PubDate: 2018-05-09T07:07:32Z
      DOI: 10.1108/JD-02-2018-0025
  • Pioneering models for information interaction in the context of
           information seeking and retrieval
    • Abstract: Journal of Documentation, Ahead of Print.
      Purpose The purpose of this paper is to clarify the conceptual issues of information behaviour research by reviewing the approaches to information interaction in the context of information seeking and retrieval (IS&R). Design/methodology/approach The study uses the conceptual analysis focussing on four pioneering models for interactive IS&R proposed by Belkin, Ingwersen and Ingwersen and Järvelin. Findings A main characteristic of models for information interaction is the tripartite setting identifying information resources accessible through information systems, intermediary/interface and user. Dialogue is a fundamental constituent of information interaction. Early models proposed by Belkin and Ingwersen focussed on the dialogue occurring in user-intermediary interaction, while more recent frameworks developed by Ingwersen and Järvelin devote more attention to dialogue constitutive of user-information system interaction. Research limitations/implications As the study focusses on four models developed within the period of 1984-2005, the findings cannot be generalised to depict the phenomena of information interaction as a whole. Further research is needed to model the specific features of information interaction occurring in the networked information environments in particular. Originality/value The study pioneers by providing an in-depth analysis of the ways in which pioneering researchers have conceptualised the phenomena of interaction in the context of IS&R. The findings contribute to the elaboration of the conceptual space of information behaviour research.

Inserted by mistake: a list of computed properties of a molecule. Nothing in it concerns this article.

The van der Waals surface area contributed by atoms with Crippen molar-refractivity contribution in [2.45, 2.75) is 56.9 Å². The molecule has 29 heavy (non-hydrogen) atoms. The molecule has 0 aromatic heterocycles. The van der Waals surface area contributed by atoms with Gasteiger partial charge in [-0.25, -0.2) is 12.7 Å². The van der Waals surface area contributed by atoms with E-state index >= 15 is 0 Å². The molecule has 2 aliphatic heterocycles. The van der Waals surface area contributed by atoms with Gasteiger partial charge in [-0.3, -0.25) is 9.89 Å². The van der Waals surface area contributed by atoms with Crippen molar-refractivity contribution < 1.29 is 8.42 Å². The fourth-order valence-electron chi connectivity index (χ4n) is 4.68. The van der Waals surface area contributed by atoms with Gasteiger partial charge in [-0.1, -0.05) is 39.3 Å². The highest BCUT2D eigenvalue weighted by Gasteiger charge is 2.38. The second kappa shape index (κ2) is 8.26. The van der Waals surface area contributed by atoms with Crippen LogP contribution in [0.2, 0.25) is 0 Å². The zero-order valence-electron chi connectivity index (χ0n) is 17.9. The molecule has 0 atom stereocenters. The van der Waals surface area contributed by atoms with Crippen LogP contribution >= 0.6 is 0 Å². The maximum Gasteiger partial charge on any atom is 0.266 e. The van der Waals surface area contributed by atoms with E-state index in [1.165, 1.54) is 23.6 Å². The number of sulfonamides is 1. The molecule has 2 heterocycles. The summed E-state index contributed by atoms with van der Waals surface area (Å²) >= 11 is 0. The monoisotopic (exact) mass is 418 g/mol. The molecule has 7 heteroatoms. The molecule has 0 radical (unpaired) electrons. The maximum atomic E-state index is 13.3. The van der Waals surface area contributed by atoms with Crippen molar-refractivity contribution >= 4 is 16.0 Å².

Citation: Journal of Documentation
      PubDate: 2018-04-26T12:23:53Z
      DOI: 10.1108/JD-11-2017-0154
  • Situational relevance of music information modes
    • Abstract: Journal of Documentation, Ahead of Print.